But my friends and family helped me work through my blackness. Slowly I started to get back in touch with activities I had enjoyed. I had always loved classic films, and one day I put a Humphrey Bogart movie into the VCR. Even though I couldn’t see, I figured I could still follow the plot by listening to the dialogue and sound effects. But about 20 minutes into the film, a character in the movie screamed, there was the squeal of brakes and somebody apparently fled. What was happening?

As the movie went on, I realized there were many other moments when actions or images must have been on the screen explaining or advancing the plot—but I had no idea what they were! Extremely frustrated, I thought: If the voice of a narrator could be added to describe what was going on, the millions of blind and visually impaired people in the United States could enjoy the movie too.

It was time to come out of that room. Working with Kathy Harper, a wonderful friend and colleague who is legally blind herself, I started out in 1988 in the basement of a condo in Tulsa. We got permission from the owners of films to add descriptive narrative to the soundtracks of classics such as The African Queen and It’s a Wonderful Life. Using borrowed equipment, we created a sound studio in a broom closet under my stairs, and I recorded the additional commentary about setting and action.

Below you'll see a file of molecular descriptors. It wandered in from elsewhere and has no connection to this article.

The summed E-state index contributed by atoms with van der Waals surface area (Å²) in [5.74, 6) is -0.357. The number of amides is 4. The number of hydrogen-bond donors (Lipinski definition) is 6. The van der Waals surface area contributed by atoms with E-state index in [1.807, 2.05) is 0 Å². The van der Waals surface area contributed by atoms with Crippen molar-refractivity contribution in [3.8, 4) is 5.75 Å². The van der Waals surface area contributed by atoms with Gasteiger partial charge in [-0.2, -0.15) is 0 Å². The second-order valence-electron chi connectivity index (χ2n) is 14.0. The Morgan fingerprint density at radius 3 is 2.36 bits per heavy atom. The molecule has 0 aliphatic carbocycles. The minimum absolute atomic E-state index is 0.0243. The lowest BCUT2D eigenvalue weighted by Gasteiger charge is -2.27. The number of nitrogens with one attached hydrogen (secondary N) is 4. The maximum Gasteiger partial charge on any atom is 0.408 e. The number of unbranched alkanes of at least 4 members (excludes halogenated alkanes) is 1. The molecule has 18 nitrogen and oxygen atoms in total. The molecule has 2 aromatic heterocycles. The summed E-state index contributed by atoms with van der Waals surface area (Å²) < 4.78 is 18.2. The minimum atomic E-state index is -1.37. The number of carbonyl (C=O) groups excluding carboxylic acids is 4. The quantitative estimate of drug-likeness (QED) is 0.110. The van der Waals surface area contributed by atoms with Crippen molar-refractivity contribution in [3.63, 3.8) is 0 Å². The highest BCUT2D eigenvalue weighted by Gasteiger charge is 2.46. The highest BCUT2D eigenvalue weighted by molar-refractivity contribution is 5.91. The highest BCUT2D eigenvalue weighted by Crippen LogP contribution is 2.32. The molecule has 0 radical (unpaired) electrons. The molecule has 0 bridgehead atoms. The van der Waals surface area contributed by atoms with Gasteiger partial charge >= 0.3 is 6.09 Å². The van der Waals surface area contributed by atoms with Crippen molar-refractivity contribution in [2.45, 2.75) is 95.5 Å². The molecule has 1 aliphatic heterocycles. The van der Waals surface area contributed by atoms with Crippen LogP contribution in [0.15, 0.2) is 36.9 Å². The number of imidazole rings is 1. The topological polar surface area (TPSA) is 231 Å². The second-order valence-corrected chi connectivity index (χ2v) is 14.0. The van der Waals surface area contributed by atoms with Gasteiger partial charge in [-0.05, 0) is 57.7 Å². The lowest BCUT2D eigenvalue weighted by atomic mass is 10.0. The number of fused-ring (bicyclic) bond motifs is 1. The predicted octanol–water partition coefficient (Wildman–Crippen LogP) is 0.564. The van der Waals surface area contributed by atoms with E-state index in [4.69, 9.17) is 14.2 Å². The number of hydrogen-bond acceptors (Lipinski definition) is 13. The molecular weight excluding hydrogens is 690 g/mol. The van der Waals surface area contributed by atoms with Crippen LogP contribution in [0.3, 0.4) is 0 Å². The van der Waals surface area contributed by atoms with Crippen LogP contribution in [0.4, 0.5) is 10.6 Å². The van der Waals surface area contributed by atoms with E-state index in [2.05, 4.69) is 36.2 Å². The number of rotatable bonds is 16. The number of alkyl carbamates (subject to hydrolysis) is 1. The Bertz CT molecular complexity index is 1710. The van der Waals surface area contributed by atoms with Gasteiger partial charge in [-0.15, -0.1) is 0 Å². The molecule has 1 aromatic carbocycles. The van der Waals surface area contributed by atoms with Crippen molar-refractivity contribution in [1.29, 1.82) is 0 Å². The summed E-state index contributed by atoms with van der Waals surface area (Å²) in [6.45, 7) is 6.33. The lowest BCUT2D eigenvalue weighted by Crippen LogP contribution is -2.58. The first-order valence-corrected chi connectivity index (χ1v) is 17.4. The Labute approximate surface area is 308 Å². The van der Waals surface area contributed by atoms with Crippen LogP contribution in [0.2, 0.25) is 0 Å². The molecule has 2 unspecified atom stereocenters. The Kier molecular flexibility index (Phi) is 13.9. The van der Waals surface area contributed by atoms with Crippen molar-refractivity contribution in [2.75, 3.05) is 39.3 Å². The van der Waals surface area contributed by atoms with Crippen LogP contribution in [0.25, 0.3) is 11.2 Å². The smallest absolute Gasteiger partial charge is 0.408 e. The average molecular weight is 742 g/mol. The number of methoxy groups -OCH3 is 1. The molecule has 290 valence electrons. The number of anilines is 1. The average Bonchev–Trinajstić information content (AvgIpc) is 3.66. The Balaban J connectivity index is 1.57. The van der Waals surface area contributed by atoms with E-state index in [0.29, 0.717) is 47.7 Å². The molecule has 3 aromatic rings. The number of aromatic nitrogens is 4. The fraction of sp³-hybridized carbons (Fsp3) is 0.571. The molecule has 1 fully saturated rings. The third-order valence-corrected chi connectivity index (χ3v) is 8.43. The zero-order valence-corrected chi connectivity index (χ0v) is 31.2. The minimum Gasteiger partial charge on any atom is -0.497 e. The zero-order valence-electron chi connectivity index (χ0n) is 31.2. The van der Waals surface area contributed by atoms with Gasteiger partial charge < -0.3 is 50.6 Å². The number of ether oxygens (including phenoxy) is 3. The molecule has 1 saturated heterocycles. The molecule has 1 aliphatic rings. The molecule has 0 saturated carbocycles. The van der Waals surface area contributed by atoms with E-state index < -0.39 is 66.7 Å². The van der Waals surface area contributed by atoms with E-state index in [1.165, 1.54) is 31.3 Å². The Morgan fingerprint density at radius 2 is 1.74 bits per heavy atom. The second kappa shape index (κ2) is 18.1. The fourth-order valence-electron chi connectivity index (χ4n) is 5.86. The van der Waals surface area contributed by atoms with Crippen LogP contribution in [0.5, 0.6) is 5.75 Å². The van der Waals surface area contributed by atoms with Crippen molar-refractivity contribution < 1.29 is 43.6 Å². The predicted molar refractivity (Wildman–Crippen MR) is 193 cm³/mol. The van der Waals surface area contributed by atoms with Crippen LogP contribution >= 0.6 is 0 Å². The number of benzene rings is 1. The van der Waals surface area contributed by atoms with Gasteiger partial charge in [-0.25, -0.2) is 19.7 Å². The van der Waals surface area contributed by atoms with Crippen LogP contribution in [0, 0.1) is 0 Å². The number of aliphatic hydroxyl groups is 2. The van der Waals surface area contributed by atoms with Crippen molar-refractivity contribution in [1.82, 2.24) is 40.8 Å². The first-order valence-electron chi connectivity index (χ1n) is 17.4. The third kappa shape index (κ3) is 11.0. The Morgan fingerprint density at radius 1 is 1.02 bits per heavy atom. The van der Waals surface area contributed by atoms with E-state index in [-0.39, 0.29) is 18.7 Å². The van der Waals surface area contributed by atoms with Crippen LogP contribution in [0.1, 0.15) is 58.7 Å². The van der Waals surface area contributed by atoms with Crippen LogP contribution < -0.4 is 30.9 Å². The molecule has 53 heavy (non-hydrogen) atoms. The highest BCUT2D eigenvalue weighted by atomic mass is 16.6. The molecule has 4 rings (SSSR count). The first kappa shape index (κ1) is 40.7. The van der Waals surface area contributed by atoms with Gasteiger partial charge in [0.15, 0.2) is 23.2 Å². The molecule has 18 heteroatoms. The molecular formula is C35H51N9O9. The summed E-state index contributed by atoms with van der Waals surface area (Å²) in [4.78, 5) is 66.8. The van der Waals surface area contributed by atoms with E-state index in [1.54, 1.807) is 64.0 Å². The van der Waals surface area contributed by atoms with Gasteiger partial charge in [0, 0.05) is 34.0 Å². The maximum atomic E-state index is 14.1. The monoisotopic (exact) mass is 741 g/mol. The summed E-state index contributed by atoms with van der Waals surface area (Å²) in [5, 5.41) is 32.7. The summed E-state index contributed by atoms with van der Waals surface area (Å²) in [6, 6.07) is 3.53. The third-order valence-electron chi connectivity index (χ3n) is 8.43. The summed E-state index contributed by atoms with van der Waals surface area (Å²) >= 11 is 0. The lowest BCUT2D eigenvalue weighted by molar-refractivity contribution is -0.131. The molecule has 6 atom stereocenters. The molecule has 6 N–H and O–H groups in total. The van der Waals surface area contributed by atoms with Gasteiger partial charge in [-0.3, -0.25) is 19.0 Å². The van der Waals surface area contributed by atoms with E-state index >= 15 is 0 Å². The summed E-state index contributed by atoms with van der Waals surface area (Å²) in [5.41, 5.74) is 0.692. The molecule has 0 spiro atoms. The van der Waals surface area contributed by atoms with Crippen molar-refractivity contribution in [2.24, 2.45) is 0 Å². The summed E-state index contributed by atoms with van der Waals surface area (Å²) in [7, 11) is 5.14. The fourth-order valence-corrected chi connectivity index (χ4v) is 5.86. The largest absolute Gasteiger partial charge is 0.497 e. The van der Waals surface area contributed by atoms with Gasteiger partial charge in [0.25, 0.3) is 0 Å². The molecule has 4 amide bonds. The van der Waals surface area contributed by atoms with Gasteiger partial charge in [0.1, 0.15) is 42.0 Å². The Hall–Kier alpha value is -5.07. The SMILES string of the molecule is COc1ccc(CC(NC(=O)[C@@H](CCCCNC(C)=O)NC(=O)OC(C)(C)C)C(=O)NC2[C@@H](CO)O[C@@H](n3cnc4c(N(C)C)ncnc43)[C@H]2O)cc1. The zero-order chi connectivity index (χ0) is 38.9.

So far, so good. But now we were technically stumped. I called a Tulsa TV studio and asked for help. "Sure," was the answer. "Our most expert guy will work with you."

I showed up the next day with all our tapes and wires in a cardboard box, explaining that we hoped to splice our newly recorded material onto each movie’s soundtrack. "Forget it," the engineer said. "What you’re trying to do is impossible."

So I went back to the head of the station and asked him, "You got anybody a little less expert?" Out came a kid, maybe 18 or 19, and I told him what I wanted to do. "Let’s try it," he said. He fiddled around in the editing room—and it all came together.

The next step was to try to get our shows on TV. We took a less expert point of view on that one too; after a number of telephone calls, we reached a cable company that agreed to let us air several hours of films on one of their channels. We whipped off letters to "impossible-to-get" celebrities such as Katharine Hepburn, Jack Lemmon and Eddie Albert, asking them to appear on a half-hour show about the films—and they agreed. Every step along the way, it seemed we were too naive to know our dream couldn’t work.